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JUnit and packages

As I'm beginning to use the JUnit support in Eclipse, I'm trying to organize somehow my test cases (they were previously sort of scattered on my hard disk).
How do you organize your test cases ? Would it be a good idea to create a package for them ? What if I want to test a class in the default  package of my application ?
(http://www.clarkware.com/articles/JUnitPrimer.html#organize and http://junit.sourceforge.net/doc/faq/faq.htm#organize seem to take opposite ways).

Pakter
Monday, October 13, 2003


Under what conditions would you have two source files, describing classes in different packages, in the same source directory?

Under what conditions would you have two source files, describing classes in the same package, in different source directories?

Are your test classes part of the package that they test?

Danil
Monday, October 13, 2003

We have a parellel tree (src and test), and place the tests in the same package as the class they test, but in the other tree. All private data is package private so that the tests can access it. It's not perfect, but it works pretty well.

Mike Swieton
Monday, October 13, 2003

>Under what conditions would you have two source files, describing classes in different packages, in the same source directory?
I'm not sure the compiler would allow this (well, maybe with a funny classpath ?). Anyway, putting more classes in the same directory does not seem particularly desirable.

>Under what conditions would you have two source files, describing classes in the same package, in different source directories?
I think Mike is describing this organization. It seems reasonable ; I wonder if I could easily do so inside Eclipse.

>Are your test classes part of the package that they test?
This is one of the questions I'm asking myself. So far, I've got the choice.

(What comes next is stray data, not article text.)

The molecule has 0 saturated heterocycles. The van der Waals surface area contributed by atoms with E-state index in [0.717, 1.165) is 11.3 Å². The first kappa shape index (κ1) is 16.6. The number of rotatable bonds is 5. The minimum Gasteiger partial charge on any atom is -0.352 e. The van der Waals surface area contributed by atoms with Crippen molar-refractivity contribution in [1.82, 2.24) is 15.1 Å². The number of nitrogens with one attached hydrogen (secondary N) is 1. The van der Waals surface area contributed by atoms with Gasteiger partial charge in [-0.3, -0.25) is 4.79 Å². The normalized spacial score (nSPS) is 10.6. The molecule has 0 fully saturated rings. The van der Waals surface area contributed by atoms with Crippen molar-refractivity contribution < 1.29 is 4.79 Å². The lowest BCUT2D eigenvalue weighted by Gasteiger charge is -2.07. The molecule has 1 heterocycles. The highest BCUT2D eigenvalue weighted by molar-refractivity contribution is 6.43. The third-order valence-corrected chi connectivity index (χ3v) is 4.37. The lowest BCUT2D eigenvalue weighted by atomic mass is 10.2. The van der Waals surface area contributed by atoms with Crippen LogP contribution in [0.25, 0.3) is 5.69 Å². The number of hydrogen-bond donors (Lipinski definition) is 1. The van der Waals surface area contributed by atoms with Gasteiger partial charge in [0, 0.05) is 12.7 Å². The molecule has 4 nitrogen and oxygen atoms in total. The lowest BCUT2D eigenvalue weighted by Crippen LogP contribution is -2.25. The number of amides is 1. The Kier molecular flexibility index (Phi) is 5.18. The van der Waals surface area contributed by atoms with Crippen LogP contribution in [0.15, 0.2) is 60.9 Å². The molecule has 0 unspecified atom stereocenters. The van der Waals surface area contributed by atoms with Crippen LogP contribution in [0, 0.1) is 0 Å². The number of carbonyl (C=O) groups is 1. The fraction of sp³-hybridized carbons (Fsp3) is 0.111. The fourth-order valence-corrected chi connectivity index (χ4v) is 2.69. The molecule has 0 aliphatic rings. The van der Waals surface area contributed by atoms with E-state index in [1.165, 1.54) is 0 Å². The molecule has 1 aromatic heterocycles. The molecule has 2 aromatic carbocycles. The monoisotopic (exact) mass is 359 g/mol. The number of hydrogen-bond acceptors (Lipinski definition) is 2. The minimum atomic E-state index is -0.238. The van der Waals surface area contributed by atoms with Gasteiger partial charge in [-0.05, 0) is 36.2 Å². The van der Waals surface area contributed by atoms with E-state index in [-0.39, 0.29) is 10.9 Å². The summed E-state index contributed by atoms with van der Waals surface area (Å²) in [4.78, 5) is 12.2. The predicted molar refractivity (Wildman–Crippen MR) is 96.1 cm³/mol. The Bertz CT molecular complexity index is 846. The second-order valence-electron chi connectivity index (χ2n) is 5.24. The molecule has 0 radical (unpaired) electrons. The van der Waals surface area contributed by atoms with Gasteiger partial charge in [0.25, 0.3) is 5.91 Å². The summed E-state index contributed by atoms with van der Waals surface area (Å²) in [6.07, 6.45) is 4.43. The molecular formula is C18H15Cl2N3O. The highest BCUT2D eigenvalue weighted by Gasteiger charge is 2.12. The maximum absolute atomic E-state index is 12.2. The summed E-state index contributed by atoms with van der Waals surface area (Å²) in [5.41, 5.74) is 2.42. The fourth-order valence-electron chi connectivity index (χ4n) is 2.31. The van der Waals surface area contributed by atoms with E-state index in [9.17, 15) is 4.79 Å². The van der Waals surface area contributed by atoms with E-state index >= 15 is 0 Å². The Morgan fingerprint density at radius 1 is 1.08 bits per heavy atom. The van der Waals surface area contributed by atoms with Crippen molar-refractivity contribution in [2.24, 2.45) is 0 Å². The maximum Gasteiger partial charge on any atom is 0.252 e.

Pakter
Monday, October 13, 2003

I do the same thing that Mike does, and it works here too. 

Another option is to put your test classes in your main source tree and filter them out of the deploy process using ant (or whatever your build tool is).  But I find this awkward, hence the second source tree named 'test'.

Joe Blandy
Monday, October 13, 2003

There are two typical ways to do this.

1. The parallel test source tree, metioned up thread. So if you've got src/com/example/package, you'll have another directory for tests in test/com/example/package.

2. Test subpackages (this is what my company uses). Tests are in the same source tree as your code, but tests for a package are in a "test" subpackage. So if you've got src/com/example/package, it will have a "test" package at src/com/example/package/test

Both work pretty much the same. They're equally easy to filter with Ant if you want to do that (we actually include them in our jar).

Luke Francl
Monday, October 13, 2003

At first sight, I favour the first solution : I'd rather not be forced to make methods public just to test them.

Any experience from WSAD/Eclipse users ? Maybe I should use Eclipse 2.1 instead of 2.0 to organize my packages.

Pakter
Tuesday, October 14, 2003

> I'd rather not be forced to make methods public just to test them.

I agree with this, although it is a bit controversial. Some folks feel that you should *only* test public methods. You can find their reasoning in several places on the Web (eg, the c2 wiki) so I won't go into it here.

I personally try to use unit testing wherever it will help, and if that means testing non-public methods, then so be it. Since I go faster with unit tests, I'm not much worried about the overhead of having the tests around afterwards. If they're no longer useful (eg, we've refactored the code) then throw them away, they've served their purpose.

Portabella
Tuesday, October 14, 2003

We do the same as Luke..

>So if you've got src/com/example/package, it will have >a "test" package at src/com/example/package/test

But after years of doing this -- I think I would prefer to just have the tests right in the same package.  That way the class and it's junit are right next to each other.  Makes it easy to update a class and test at the same time. No extra navigation into the test package to edit it. 

I did this on some of my pet projects and it works better for me.

Junits Rock
Tuesday, October 14, 2003

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